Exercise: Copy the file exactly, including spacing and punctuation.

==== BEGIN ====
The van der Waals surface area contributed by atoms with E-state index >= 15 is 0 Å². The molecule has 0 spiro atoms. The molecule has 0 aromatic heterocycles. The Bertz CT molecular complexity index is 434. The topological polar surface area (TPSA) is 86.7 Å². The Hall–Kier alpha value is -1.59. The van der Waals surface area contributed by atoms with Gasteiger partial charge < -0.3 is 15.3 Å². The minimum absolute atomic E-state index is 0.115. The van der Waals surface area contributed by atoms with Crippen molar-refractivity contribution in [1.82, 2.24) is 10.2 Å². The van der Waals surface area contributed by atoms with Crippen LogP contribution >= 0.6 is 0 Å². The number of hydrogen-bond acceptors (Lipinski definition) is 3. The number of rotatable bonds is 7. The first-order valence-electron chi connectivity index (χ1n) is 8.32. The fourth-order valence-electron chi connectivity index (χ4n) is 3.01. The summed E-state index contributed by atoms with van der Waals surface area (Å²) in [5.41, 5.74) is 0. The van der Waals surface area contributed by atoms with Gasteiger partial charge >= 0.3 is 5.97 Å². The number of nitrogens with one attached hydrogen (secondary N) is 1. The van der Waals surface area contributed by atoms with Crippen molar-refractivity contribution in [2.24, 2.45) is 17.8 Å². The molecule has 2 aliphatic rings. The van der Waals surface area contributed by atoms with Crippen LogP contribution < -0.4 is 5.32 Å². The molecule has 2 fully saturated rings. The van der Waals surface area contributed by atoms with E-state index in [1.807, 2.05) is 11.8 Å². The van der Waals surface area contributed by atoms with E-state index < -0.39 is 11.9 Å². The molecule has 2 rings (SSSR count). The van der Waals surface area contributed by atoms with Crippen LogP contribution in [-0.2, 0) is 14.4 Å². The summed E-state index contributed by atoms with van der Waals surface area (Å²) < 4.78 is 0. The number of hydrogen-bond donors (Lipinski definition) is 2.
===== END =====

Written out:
The van der Waals surface area contributed by atoms with E-state index >= 15 is 0 Å². The molecule has 0 spiro atoms. The molecule has 0 aromatic heterocycles. The Bertz CT molecular complexity index is 434. The topological polar surface area (TPSA) is 86.7 Å². The Hall–Kier alpha value is -1.59. The van der Waals surface area contributed by atoms with Gasteiger partial charge < -0.3 is 15.3 Å². The minimum absolute atomic E-state index is 0.115. The van der Waals surface area contributed by atoms with Crippen molar-refractivity contribution in [1.82, 2.24) is 10.2 Å². The van der Waals surface area contributed by atoms with Crippen LogP contribution >= 0.6 is 0 Å². The number of hydrogen-bond acceptors (Lipinski definition) is 3. The number of rotatable bonds is 7. The first-order valence-electron chi connectivity index (χ1n) is 8.32. The fourth-order valence-electron chi connectivity index (χ4n) is 3.01. The summed E-state index contributed by atoms with van der Waals surface area (Å²) in [5.41, 5.74) is 0. The van der Waals surface area contributed by atoms with Gasteiger partial charge >= 0.3 is 5.97 Å². The number of nitrogens with one attached hydrogen (secondary N) is 1. The van der Waals surface area contributed by atoms with Crippen molar-refractivity contribution in [2.24, 2.45) is 17.8 Å². The molecule has 2 aliphatic rings. The van der Waals surface area contributed by atoms with Crippen LogP contribution < -0.4 is 5.32 Å². The molecule has 2 fully saturated rings. The van der Waals surface area contributed by atoms with E-state index in [1.807, 2.05) is 11.8 Å². The van der Waals surface area contributed by atoms with E-state index < -0.39 is 11.9 Å². The molecule has 2 rings (SSSR count). The van der Waals surface area contributed by atoms with Crippen LogP contribution in [-0.2, 0) is 14.4 Å². The summed E-state index contributed by atoms with van der Waals surface area (Å²) < 4.78 is 0. The number of hydrogen-bond donors (Lipinski definition) is 2.